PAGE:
Many people in Illinois and elsewhere avoid thinking about the fact that their time on earth is limited. They like to take life as it comes and do not like to think about their own mortality. Others, however, understand that every person's life eventually comes to an end, and they also know that they can use the estate planning process to protect what they've worked so hard to acquire and also help provide future support for their loved ones.
Many Illinois residents are old enough to remember Apollo 11 and the excitement that rang throughout the country when former astronaut, Buzz Aldrin and his team members walked on the moon for the first time. Aldrin recently told a reporter that although he recalls what is was like to gaze at the moon in anticipation of such an event, it is all behind him now. Aldrin acquired many assets through the years and sadly, he, his sons and a former business manager became entangled in an estate planning dispute.
Many Illinois residents want to protect their assets and provide for their loved ones after they die or in the event that they become incapacitated. However, many err when it comes to estate planning because they think that once they sign their documents, they do not have to give their plans another thought. In reality, careful planning should always include periodic review of an existing plan.
A two-part series recently aired on Home Box Office that has upset the Michael Jackson estate. The music icon's drug-overdose death rocked the world in 2009. Some time later, the estate sold its stake in EMI Music Publishing to Sony, which generated $400 million to the estate in 2018. The recent subscription channel series has prompted estate litigation, with Jackson's estate filing a lawsuit against HBO.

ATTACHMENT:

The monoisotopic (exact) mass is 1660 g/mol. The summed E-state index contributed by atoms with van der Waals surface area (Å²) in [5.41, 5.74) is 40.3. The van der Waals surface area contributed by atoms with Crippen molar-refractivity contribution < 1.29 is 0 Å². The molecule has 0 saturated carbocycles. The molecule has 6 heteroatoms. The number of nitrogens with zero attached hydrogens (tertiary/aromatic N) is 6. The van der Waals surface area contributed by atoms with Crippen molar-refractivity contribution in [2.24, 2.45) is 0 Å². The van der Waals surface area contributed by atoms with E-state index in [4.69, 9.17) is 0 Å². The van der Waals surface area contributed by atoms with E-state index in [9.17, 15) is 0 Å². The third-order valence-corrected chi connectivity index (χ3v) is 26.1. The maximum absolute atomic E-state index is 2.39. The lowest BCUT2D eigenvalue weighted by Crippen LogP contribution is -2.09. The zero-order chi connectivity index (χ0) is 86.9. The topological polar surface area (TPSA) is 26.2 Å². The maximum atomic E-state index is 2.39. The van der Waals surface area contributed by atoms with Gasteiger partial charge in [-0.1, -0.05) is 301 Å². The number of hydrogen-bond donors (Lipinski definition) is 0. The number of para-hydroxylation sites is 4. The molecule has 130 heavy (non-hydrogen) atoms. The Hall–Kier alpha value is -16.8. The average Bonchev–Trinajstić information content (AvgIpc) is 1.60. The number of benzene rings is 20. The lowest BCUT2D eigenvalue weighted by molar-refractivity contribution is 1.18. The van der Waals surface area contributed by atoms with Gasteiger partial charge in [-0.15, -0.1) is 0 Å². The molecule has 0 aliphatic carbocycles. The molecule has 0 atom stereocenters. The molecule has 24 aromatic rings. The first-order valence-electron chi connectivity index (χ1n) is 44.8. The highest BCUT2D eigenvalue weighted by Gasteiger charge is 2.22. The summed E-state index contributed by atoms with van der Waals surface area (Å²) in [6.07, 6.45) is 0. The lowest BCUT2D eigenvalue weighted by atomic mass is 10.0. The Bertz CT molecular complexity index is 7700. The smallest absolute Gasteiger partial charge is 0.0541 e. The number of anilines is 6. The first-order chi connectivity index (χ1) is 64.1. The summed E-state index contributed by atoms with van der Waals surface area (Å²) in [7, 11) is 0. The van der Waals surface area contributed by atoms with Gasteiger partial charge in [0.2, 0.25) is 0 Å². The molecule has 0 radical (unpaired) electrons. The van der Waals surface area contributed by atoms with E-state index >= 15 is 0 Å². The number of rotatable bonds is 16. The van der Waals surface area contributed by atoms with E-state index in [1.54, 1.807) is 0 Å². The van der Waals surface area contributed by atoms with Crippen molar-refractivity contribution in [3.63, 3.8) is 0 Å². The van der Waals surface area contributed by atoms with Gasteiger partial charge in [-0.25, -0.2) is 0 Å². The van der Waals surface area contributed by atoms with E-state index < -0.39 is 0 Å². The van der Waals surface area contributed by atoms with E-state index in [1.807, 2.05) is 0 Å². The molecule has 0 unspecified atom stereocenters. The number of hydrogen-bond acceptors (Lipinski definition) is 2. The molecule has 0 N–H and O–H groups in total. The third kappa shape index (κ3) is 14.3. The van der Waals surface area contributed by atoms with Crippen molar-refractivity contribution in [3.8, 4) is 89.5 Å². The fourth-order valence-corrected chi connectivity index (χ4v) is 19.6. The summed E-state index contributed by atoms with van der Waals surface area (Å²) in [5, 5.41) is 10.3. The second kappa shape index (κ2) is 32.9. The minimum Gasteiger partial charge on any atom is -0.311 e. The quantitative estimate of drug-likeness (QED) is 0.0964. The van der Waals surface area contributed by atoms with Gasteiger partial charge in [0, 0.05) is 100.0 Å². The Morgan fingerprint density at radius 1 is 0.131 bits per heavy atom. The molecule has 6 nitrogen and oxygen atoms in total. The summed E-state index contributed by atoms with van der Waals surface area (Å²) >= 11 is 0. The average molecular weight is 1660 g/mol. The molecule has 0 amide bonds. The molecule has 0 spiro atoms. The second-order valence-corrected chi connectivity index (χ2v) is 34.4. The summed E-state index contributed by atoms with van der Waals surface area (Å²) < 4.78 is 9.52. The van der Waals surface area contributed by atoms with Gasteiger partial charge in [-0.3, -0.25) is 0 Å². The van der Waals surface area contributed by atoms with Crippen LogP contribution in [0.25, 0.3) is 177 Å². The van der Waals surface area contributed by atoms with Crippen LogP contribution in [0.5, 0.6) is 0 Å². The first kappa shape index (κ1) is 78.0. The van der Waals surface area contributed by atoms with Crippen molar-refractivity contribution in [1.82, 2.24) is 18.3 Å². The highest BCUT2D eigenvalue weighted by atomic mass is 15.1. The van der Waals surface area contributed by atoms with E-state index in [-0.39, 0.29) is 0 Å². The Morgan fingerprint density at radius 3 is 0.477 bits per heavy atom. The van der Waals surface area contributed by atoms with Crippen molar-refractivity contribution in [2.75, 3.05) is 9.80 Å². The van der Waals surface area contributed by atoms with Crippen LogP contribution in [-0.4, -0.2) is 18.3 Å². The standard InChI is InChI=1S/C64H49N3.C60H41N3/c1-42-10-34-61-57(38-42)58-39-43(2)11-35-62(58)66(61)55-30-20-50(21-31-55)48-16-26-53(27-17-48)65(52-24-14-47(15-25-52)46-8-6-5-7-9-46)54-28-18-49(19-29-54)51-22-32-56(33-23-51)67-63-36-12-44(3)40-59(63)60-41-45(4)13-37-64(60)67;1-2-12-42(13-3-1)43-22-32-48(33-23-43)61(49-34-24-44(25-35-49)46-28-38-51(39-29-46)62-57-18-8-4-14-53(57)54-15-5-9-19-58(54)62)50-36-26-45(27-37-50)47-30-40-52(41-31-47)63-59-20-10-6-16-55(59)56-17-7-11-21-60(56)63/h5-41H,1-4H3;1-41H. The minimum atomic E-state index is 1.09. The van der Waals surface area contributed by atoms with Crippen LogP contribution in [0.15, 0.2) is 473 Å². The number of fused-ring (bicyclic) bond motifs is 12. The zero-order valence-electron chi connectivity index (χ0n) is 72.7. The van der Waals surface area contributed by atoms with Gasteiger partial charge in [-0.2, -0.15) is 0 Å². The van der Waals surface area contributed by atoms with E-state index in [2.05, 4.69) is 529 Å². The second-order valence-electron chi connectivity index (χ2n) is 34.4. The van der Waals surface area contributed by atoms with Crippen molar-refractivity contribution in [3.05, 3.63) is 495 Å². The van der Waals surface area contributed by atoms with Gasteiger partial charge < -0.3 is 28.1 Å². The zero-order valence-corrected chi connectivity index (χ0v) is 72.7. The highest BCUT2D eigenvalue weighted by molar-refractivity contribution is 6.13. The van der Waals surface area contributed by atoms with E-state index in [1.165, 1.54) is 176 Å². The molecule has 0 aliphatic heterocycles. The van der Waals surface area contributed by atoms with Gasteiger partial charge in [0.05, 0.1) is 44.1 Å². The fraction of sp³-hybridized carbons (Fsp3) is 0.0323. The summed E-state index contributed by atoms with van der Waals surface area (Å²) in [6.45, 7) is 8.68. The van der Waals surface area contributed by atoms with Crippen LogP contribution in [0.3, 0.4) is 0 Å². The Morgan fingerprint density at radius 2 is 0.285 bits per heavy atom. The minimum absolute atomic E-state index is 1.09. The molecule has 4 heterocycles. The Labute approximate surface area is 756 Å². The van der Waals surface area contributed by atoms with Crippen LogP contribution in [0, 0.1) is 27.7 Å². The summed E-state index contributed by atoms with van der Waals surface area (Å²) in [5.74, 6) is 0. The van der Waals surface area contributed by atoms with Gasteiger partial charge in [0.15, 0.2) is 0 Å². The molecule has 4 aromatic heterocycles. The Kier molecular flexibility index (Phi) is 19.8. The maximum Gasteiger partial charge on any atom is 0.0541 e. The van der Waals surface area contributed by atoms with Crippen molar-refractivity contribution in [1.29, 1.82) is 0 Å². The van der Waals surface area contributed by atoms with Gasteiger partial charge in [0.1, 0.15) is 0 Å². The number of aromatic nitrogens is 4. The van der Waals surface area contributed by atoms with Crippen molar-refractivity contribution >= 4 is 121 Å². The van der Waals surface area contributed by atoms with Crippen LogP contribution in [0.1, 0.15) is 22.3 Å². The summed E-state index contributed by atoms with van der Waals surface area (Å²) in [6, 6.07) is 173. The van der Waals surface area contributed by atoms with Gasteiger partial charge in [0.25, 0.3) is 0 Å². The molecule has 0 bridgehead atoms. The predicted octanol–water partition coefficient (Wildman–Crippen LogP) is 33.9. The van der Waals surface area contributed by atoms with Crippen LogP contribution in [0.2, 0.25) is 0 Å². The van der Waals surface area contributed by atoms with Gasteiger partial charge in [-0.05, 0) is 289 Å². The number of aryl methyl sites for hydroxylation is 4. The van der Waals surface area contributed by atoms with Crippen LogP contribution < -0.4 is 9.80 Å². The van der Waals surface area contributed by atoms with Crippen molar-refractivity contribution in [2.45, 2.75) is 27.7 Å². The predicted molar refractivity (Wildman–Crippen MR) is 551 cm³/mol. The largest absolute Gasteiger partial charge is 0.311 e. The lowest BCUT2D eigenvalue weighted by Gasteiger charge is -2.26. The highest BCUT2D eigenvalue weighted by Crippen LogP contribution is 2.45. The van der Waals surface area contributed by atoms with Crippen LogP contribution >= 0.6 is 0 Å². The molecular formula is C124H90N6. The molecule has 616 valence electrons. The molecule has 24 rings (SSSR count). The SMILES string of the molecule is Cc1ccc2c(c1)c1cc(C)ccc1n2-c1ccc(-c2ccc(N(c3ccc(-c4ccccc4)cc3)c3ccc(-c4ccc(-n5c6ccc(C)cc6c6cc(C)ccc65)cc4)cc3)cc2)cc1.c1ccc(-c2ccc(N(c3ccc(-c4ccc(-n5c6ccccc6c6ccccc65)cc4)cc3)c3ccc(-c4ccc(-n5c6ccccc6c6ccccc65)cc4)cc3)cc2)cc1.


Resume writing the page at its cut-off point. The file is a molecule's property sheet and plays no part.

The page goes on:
Many Illinois residents understand the value of planning for their futures. How each person interprets that may be somewhat unique, although the estate planning process is a common tool most people use to organize their assets and execute a plan to be carried out if they should become sick or incapacitated. When someone says that he or she wishes to get his or her affairs in order, it can mean different things.
Can a person think he or she is of sound mind but not be so? It is logical to assume that certain mental illnesses or levels of decline in mental capacity might prompt conditions wherein a man or woman is not fully aware that he or she is not fully aware. Dementia, for instance, may be present without the person afflicted by it realizing there is a problem. When it comes to estate planning, it is critical that an Illinois resident executing an estate plan be of sound mind; otherwise, the documents therein may be invalid.
Most Illinois adults earn livings in one way or other. While some people sacrifice careers to stay home and raise families, many still earn incomes through telecommuting opportunities. Others are solely dependent on a spouse or other family member for financial support. No matter what a person's particular circumstances happen to be, if he or she wishes to protect assets and provide for loved ones after his or her own death, the estate planning process is a valuable tool toward achieving such goals.
Many Illinois residents understand the importance of protecting their assets and providing for their loved ones in the event of their own deaths. However, some jump into the estate planning process without any basic knowledge or guidance as to what state regulations are or how certain documents may work for or against them regarding their particular estate needs and goals. There are numerous mistakes that are quite common that those considering executing an estate plan will want to avoid.
It is never too soon to execute plans to protect assets and provide financial support to loved ones for their future. The estate planning process is the most often used tool for doing so. It is a highly customizable process that may be quite simple or tremendously complex. It is important for Illinois estate owners to research laws pertaining to such matters before implementing a plan; for instance, estate owners will want to know what can and cannot be included in a will.
Estate owners in Illinois and beyond typically want to do whatever they can to help their loved ones avoid legal problems when the time comes to administer their estates. The estate planning and administration process is able to be customized to fit a particular person's needs and ultimate goals. A key part of the customization process has to do with updating an existing plan as needed.